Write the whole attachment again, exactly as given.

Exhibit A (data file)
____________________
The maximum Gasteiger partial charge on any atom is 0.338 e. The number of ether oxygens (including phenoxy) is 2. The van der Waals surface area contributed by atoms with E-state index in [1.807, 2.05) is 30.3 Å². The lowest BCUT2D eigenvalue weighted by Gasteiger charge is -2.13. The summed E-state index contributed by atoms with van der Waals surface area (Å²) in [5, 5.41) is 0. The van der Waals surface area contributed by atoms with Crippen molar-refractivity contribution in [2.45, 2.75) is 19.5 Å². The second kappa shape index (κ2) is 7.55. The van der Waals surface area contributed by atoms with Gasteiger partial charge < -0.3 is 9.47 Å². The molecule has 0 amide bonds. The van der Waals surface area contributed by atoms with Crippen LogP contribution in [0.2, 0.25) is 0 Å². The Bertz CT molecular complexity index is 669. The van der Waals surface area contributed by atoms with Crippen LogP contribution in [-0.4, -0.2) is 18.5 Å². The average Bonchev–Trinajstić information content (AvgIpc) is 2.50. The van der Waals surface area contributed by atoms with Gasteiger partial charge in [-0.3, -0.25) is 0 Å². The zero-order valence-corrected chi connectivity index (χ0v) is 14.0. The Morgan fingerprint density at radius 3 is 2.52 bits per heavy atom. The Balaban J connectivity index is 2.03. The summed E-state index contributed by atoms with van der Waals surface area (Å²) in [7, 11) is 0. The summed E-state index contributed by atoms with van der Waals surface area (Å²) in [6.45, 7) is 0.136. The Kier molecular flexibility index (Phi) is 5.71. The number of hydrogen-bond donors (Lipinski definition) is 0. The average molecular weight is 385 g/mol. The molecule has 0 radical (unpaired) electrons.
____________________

The maximum Gasteiger partial charge on any atom is 0.338 e. The number of ether oxygens (including phenoxy) is 2. The van der Waals surface area contributed by atoms with E-state index in [1.807, 2.05) is 30.3 Å². The lowest BCUT2D eigenvalue weighted by Gasteiger charge is -2.13. The summed E-state index contributed by atoms with van der Waals surface area (Å²) in [5, 5.41) is 0. The van der Waals surface area contributed by atoms with Crippen molar-refractivity contribution in [2.45, 2.75) is 19.5 Å². The second kappa shape index (κ2) is 7.55. The van der Waals surface area contributed by atoms with Gasteiger partial charge < -0.3 is 9.47 Å². The molecule has 0 amide bonds. The van der Waals surface area contributed by atoms with Crippen LogP contribution in [0.2, 0.25) is 0 Å². The Bertz CT molecular complexity index is 669. The van der Waals surface area contributed by atoms with Crippen LogP contribution in [-0.4, -0.2) is 18.5 Å². The average Bonchev–Trinajstić information content (AvgIpc) is 2.50. The van der Waals surface area contributed by atoms with Gasteiger partial charge in [-0.3, -0.25) is 0 Å². The zero-order valence-corrected chi connectivity index (χ0v) is 14.0. The Morgan fingerprint density at radius 3 is 2.52 bits per heavy atom. The Balaban J connectivity index is 2.03. The summed E-state index contributed by atoms with van der Waals surface area (Å²) in [7, 11) is 0. The summed E-state index contributed by atoms with van der Waals surface area (Å²) in [6.45, 7) is 0.136. The Kier molecular flexibility index (Phi) is 5.71. The number of hydrogen-bond donors (Lipinski definition) is 0. The average molecular weight is 385 g/mol. The molecule has 0 radical (unpaired) electrons.